When queried on how he voted when the EBA accepted Adam Farkas’ new position, he admitted having supported the decision. But he insisted that he, and the EBA, has learned from events and that the pressure on the EBA from the European Parliament is bound to be ‘transformative’. Still, there is no indication his review has led to a thorough read through of even the basic rules in place. He arguedthe rules left the EBA no option other than to accept Farkas’ move, albeit with some conditions in place,  because the EU Staff Regulations require the agency to consider the right to employment. But EU Staff Regulations contain no such requirement. The legal foundation for a rejection of Farkas’ move is there, had the EBA chosen to use it.   

While Cross fought hard to win the trust of MEPs on the back of the Farkas case, vowing to sign an agreement on the type of employment he could take when leaving the EBA after his term, his performance seemed weak when he spoke about the issues that made his nomination controversial.

Can a former lobbyist govern future lobbyists?     

The plenary of the European Parliament is now to vote on whether Cross is the right person for the job. Judging by his merits and his performance at the hearing, it would be a mistake to approve his candidacy. He spent almost six years as a lobbyist for the biggest banks in the world at one of the most crucial times in the history of banking regulation, and the four years he has spent with the Central Bank of Ireland since he left AFME is not enough to dispel concerns.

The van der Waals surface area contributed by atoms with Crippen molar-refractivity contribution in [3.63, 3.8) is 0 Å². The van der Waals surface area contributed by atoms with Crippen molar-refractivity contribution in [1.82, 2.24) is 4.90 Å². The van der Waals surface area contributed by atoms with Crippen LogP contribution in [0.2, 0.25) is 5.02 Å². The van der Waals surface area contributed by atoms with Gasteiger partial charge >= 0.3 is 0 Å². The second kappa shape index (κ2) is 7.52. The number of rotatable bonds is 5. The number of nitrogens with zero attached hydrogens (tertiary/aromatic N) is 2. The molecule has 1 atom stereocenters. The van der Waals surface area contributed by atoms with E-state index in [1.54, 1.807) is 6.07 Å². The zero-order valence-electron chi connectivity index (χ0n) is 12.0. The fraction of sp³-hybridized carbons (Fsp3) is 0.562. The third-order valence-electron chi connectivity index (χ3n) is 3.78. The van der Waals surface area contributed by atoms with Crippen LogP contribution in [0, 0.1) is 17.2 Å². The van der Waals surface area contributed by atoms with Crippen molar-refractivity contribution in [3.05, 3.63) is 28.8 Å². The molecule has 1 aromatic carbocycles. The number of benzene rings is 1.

Nothing suggests that Cross’ record as a lobbyist made him different from other finance lobbyists. That is bound to have implications for the way he understands and interacts with current-day lobbyists from AFME and elsewhere. It could even be argued that the very attempt to convince MEPs about the benign nature of his own work could boomerang back at him. If Cross really believes that his work as a lobbyist was merely about providing decision-makers with high quality information, is he then the right person to ask to supervise some of the biggest banks in Europe, who also happen to have one of the most effective organisations at hand – AFME, Cross’s own former employer – to promote their interests?


Click here to read the letter from the Change Finance coalition to MEPs, calling on them to reject Gerry Cross as EBA Director.